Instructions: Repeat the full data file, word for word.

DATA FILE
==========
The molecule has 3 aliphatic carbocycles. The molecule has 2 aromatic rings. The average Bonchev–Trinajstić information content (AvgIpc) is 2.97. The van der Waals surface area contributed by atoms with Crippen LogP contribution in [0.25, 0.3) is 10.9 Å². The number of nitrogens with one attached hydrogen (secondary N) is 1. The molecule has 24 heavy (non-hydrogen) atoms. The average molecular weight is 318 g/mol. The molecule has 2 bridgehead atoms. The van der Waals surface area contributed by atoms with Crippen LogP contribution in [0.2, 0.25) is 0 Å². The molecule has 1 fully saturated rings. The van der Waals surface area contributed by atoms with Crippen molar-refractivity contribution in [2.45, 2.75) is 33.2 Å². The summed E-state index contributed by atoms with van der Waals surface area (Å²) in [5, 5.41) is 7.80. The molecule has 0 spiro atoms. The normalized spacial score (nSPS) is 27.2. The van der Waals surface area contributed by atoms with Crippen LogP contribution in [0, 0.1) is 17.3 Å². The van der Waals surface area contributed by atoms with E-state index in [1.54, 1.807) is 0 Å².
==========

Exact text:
The molecule has 3 aliphatic carbocycles. The molecule has 2 aromatic rings. The average Bonchev–Trinajstić information content (AvgIpc) is 2.97. The van der Waals surface area contributed by atoms with Crippen LogP contribution in [0.25, 0.3) is 10.9 Å². The number of nitrogens with one attached hydrogen (secondary N) is 1. The molecule has 24 heavy (non-hydrogen) atoms. The average molecular weight is 318 g/mol. The molecule has 2 bridgehead atoms. The van der Waals surface area contributed by atoms with Crippen LogP contribution in [0.2, 0.25) is 0 Å². The molecule has 1 fully saturated rings. The van der Waals surface area contributed by atoms with Crippen molar-refractivity contribution in [2.45, 2.75) is 33.2 Å². The summed E-state index contributed by atoms with van der Waals surface area (Å²) in [5, 5.41) is 7.80. The molecule has 0 spiro atoms. The normalized spacial score (nSPS) is 27.2. The van der Waals surface area contributed by atoms with Crippen LogP contribution in [0, 0.1) is 17.3 Å². The van der Waals surface area contributed by atoms with E-state index in [1.54, 1.807) is 0 Å².